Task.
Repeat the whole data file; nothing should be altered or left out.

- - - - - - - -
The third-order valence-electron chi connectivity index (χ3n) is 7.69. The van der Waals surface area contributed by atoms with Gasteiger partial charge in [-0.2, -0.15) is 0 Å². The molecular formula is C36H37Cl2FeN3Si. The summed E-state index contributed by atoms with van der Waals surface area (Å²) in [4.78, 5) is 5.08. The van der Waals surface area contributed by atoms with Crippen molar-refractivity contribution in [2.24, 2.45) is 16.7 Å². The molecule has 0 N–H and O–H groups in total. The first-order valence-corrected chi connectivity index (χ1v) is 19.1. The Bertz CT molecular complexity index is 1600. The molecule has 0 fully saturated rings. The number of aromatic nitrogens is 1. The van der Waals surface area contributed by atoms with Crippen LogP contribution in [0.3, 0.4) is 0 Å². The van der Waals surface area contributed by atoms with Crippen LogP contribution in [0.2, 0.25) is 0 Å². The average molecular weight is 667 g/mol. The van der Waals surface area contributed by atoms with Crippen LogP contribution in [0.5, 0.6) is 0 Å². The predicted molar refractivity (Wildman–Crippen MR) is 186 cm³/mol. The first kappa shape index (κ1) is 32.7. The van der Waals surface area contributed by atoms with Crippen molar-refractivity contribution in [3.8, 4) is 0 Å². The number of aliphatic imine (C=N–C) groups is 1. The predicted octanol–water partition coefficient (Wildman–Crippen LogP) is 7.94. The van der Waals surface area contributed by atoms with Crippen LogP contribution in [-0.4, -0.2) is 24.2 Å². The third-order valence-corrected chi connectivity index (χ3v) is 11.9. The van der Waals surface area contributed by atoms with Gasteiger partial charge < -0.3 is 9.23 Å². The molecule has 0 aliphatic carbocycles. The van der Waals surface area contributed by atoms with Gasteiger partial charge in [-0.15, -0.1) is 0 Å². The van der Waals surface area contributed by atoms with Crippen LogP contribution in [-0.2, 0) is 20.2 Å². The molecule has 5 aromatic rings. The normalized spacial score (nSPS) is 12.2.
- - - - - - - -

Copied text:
The third-order valence-electron chi connectivity index (χ3n) is 7.69. The van der Waals surface area contributed by atoms with Gasteiger partial charge in [-0.2, -0.15) is 0 Å². The molecular formula is C36H37Cl2FeN3Si. The summed E-state index contributed by atoms with van der Waals surface area (Å²) in [4.78, 5) is 5.08. The van der Waals surface area contributed by atoms with Crippen molar-refractivity contribution in [2.24, 2.45) is 16.7 Å². The molecule has 0 N–H and O–H groups in total. The first-order valence-corrected chi connectivity index (χ1v) is 19.1. The Bertz CT molecular complexity index is 1600. The molecule has 0 fully saturated rings. The number of aromatic nitrogens is 1. The van der Waals surface area contributed by atoms with Crippen LogP contribution in [0.3, 0.4) is 0 Å². The van der Waals surface area contributed by atoms with Crippen LogP contribution in [0.2, 0.25) is 0 Å². The average molecular weight is 667 g/mol. The van der Waals surface area contributed by atoms with Crippen LogP contribution in [0.5, 0.6) is 0 Å². The predicted molar refractivity (Wildman–Crippen MR) is 186 cm³/mol. The first kappa shape index (κ1) is 32.7. The van der Waals surface area contributed by atoms with Crippen molar-refractivity contribution in [3.8, 4) is 0 Å². The number of aliphatic imine (C=N–C) groups is 1. The predicted octanol–water partition coefficient (Wildman–Crippen LogP) is 7.94. The van der Waals surface area contributed by atoms with Crippen LogP contribution in [-0.4, -0.2) is 24.2 Å². The third-order valence-corrected chi connectivity index (χ3v) is 11.9. The van der Waals surface area contributed by atoms with Gasteiger partial charge < -0.3 is 9.23 Å². The molecule has 0 aliphatic carbocycles. The van der Waals surface area contributed by atoms with Gasteiger partial charge in [-0.15, -0.1) is 0 Å². The van der Waals surface area contributed by atoms with Crippen LogP contribution in [-0.2, 0) is 20.2 Å². The molecule has 5 aromatic rings. The normalized spacial score (nSPS) is 12.2.